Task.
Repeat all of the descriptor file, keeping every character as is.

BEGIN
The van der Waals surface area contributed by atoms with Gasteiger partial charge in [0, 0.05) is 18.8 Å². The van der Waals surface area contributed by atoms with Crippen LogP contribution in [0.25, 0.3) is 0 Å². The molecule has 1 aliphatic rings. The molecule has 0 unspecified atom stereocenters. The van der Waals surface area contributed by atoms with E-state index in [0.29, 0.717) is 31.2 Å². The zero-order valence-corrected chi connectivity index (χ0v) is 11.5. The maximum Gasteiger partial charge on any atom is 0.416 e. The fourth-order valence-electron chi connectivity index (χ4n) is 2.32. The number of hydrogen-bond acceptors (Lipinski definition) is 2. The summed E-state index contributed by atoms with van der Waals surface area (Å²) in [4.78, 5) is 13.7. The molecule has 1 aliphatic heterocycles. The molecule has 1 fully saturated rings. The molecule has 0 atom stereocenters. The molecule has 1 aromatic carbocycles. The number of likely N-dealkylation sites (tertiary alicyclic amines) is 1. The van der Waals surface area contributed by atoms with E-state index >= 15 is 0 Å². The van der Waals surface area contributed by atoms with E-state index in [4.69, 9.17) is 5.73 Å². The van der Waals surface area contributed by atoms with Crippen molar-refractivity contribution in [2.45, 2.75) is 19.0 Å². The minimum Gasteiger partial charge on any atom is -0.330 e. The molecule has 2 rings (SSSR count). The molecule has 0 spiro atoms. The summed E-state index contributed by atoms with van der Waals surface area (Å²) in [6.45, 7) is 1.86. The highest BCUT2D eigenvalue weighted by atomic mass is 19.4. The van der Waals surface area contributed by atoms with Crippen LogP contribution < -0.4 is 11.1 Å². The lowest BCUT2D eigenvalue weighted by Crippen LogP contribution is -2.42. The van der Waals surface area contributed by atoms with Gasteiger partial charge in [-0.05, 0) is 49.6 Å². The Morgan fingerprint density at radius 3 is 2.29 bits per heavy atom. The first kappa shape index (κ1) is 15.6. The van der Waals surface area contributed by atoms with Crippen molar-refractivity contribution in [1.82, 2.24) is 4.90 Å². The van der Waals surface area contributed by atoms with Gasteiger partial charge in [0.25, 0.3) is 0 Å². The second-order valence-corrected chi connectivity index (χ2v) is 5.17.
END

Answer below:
The van der Waals surface area contributed by atoms with Gasteiger partial charge in [0, 0.05) is 18.8 Å². The van der Waals surface area contributed by atoms with Crippen LogP contribution in [0.25, 0.3) is 0 Å². The molecule has 1 aliphatic rings. The molecule has 0 unspecified atom stereocenters. The van der Waals surface area contributed by atoms with E-state index in [0.29, 0.717) is 31.2 Å². The zero-order valence-corrected chi connectivity index (χ0v) is 11.5. The maximum Gasteiger partial charge on any atom is 0.416 e. The fourth-order valence-electron chi connectivity index (χ4n) is 2.32. The number of hydrogen-bond acceptors (Lipinski definition) is 2. The summed E-state index contributed by atoms with van der Waals surface area (Å²) in [4.78, 5) is 13.7. The molecule has 1 aliphatic heterocycles. The molecule has 1 fully saturated rings. The molecule has 0 atom stereocenters. The molecule has 1 aromatic carbocycles. The number of likely N-dealkylation sites (tertiary alicyclic amines) is 1. The van der Waals surface area contributed by atoms with E-state index >= 15 is 0 Å². The van der Waals surface area contributed by atoms with E-state index in [4.69, 9.17) is 5.73 Å². The van der Waals surface area contributed by atoms with Crippen molar-refractivity contribution in [2.45, 2.75) is 19.0 Å². The minimum Gasteiger partial charge on any atom is -0.330 e. The molecule has 2 rings (SSSR count). The molecule has 0 spiro atoms. The summed E-state index contributed by atoms with van der Waals surface area (Å²) in [6.45, 7) is 1.86. The highest BCUT2D eigenvalue weighted by atomic mass is 19.4. The van der Waals surface area contributed by atoms with Crippen LogP contribution < -0.4 is 11.1 Å². The lowest BCUT2D eigenvalue weighted by Crippen LogP contribution is -2.42. The van der Waals surface area contributed by atoms with Gasteiger partial charge in [-0.05, 0) is 49.6 Å². The Morgan fingerprint density at radius 3 is 2.29 bits per heavy atom. The first kappa shape index (κ1) is 15.6. The van der Waals surface area contributed by atoms with Crippen molar-refractivity contribution in [1.82, 2.24) is 4.90 Å². The van der Waals surface area contributed by atoms with Gasteiger partial charge in [0.25, 0.3) is 0 Å². The second-order valence-corrected chi connectivity index (χ2v) is 5.17.